One of Windows 10’s new features is its optimized update delivery system. If Microsoft’s servers are busy, Windows 10 can grab updates for the operating system and for Windows Store apps from other computers — either on your local network or over the Internet. The new peer-to-peer (P2P) delivery update mechanism holds the potential to save you a ton of wasted download bandwidth. Using the P2P option, you could download a Windows update once, then use that machine to spread the update to all the PCs on your local network. Yay efficiency!
It’s basically how torrents work: your computer is used as part of a peer to peer network to deliver updates faster to others. It’s a great idea, unless your connection is restricted. The catch, however, is that if this feature is turned on (which it is, by default), your computer also turns into an update-sharing hub, feeding updates to other devices both on and off your network.
Peer-to-peer file-sharing opens up some security concerns, even if it’s only for Windows updates. According to Microsoft, Delivery Optimization uses the same security measures as Windows Update and the Windows Store to ensure no privacy breaches occur; the system checks the authenticity of each part of an update or app downloaded from other PCs against information obtained from Microsoft before installing it. Delivery Optimization cannot access your personal files or folders or change any files on your device.
There’s also a very nasty side effect to this however : Windows 10’s P2P sharing eating into your upload bandwidth and slowing down your network connection. If your PC is feeding updates to other computers over the Internet, it might be eating through your data limit or tying up your bandwidth. Delivery Optimization won’t run if you’re using a metered connection, but you may still want to turn it off just in case. Here’s how to do that.
You’ll find this setting where all the other Windows Update settings now exist, in the Settings app. Open it by clicking the Start button and selecting “Settings” at the bottom-left corner of the Start menu.
1. In the Settings window that appears, click (or tap) the “Update & security” icon.
2.Click the “Advanced options” option at the bottom of the Windows Update pane.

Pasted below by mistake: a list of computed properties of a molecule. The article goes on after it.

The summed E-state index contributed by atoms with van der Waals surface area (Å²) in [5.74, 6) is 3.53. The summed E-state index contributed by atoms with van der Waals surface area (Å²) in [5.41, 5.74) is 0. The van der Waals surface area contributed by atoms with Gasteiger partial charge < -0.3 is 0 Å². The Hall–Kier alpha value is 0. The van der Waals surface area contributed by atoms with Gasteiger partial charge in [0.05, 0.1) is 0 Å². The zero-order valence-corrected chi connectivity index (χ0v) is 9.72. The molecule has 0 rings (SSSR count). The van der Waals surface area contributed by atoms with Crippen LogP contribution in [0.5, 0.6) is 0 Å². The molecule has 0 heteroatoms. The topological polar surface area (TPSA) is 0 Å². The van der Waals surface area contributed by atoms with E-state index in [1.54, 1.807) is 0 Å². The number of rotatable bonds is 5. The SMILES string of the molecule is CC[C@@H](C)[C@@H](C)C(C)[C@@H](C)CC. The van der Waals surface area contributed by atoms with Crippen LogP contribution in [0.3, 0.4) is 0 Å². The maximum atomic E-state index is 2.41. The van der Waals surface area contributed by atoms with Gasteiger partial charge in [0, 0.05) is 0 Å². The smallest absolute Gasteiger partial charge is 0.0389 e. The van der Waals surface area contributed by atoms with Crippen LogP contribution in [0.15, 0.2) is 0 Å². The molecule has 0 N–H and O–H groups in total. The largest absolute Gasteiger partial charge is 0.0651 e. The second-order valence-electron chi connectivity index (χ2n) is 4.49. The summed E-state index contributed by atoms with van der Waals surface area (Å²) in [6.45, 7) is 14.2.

3. Scroll down to the bottom of this pane again and select “Choose how updates are delivered.”
4. Select the option you prefer under “Updates from more than one place.” I recommend just selecting “PCs on my local network” here.
- Off: This disables the peer-to-peer update feature entirely. Updates will only be downloaded from Microsoft’s servers, and won’t be uploaded to anywhere.
- PCs on my local network: This is the best option. With this enabled, you’ll benefit from peer-to-peer updates on your home or work network. This means faster downloads and less download bandwidth used. You’ll only have to download the updates once and they’ll be shared amongst all your PCs. Your PC will never upload updates over the Internet.
- PCs on my local network, and PCs on the Internet: This option is the default, although it probably shouldn’t be. With this enabled, Windows 10 will upload updates from your PC to other computers over the Internet. These computers would normally just download updates from Microsoft, but Microsoft will save on bandwidth because they’re getting some updates from your Internet connection.
You Can Also Set Your Connection as Metered
You could also set your current Wi-Fi connection as “metered.” When you set a connection as metered, you’re telling Windows it’s a connection with restricted data — such as a mobile data connection or a Wi-FI hotspot from a smartphone you’re tethered to. Windows won’t upload updates on a metered connection — it won’t even automatically download Windows updates.
To set your current Wi-FI network as a metered connection, open the Settings app and navigate to
- Network & Internet
- Wi-Fi > Manage known networks
- Select your network and click properties
- Activate the toggle under “Set as metered connection.” The current Wi-Fi network will become a metered connection.
This isn’t necessary if you’ve already disabled peer-to-peer updates in general. It will also prevent your Windows 10 PC from sharing updates with other computers on the same local network.